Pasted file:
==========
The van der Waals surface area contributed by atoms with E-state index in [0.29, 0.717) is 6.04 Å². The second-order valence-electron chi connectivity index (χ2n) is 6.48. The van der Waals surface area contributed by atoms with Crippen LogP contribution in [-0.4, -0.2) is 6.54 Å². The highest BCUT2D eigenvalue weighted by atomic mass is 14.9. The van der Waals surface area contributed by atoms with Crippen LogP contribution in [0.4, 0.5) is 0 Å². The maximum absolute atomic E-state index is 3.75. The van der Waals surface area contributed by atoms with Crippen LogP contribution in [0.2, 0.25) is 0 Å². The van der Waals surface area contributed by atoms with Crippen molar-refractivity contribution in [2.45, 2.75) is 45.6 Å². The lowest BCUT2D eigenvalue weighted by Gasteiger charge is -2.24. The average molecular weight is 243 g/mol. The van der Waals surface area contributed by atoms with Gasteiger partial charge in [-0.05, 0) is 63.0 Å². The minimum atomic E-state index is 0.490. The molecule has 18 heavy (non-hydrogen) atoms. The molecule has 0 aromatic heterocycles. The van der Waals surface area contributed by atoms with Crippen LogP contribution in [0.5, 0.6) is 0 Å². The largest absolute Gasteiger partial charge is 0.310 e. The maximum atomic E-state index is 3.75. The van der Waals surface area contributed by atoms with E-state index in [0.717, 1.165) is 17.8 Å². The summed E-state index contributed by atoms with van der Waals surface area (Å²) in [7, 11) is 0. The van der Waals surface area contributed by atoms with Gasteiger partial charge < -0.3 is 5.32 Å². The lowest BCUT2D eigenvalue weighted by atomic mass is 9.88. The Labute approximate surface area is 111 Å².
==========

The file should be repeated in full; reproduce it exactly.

The van der Waals surface area contributed by atoms with E-state index in [0.29, 0.717) is 6.04 Å². The second-order valence-electron chi connectivity index (χ2n) is 6.48. The van der Waals surface area contributed by atoms with Crippen LogP contribution in [-0.4, -0.2) is 6.54 Å². The highest BCUT2D eigenvalue weighted by atomic mass is 14.9. The van der Waals surface area contributed by atoms with Crippen LogP contribution in [0.4, 0.5) is 0 Å². The maximum absolute atomic E-state index is 3.75. The van der Waals surface area contributed by atoms with Crippen LogP contribution in [0.2, 0.25) is 0 Å². The van der Waals surface area contributed by atoms with Crippen molar-refractivity contribution in [2.45, 2.75) is 45.6 Å². The lowest BCUT2D eigenvalue weighted by Gasteiger charge is -2.24. The average molecular weight is 243 g/mol. The van der Waals surface area contributed by atoms with Gasteiger partial charge in [-0.05, 0) is 63.0 Å². The minimum atomic E-state index is 0.490. The molecule has 18 heavy (non-hydrogen) atoms. The molecule has 0 aromatic heterocycles. The van der Waals surface area contributed by atoms with Crippen LogP contribution in [0.5, 0.6) is 0 Å². The largest absolute Gasteiger partial charge is 0.310 e. The maximum atomic E-state index is 3.75. The van der Waals surface area contributed by atoms with E-state index in [0.717, 1.165) is 17.8 Å². The summed E-state index contributed by atoms with van der Waals surface area (Å²) in [7, 11) is 0. The van der Waals surface area contributed by atoms with Gasteiger partial charge < -0.3 is 5.32 Å². The lowest BCUT2D eigenvalue weighted by atomic mass is 9.88. The Labute approximate surface area is 111 Å².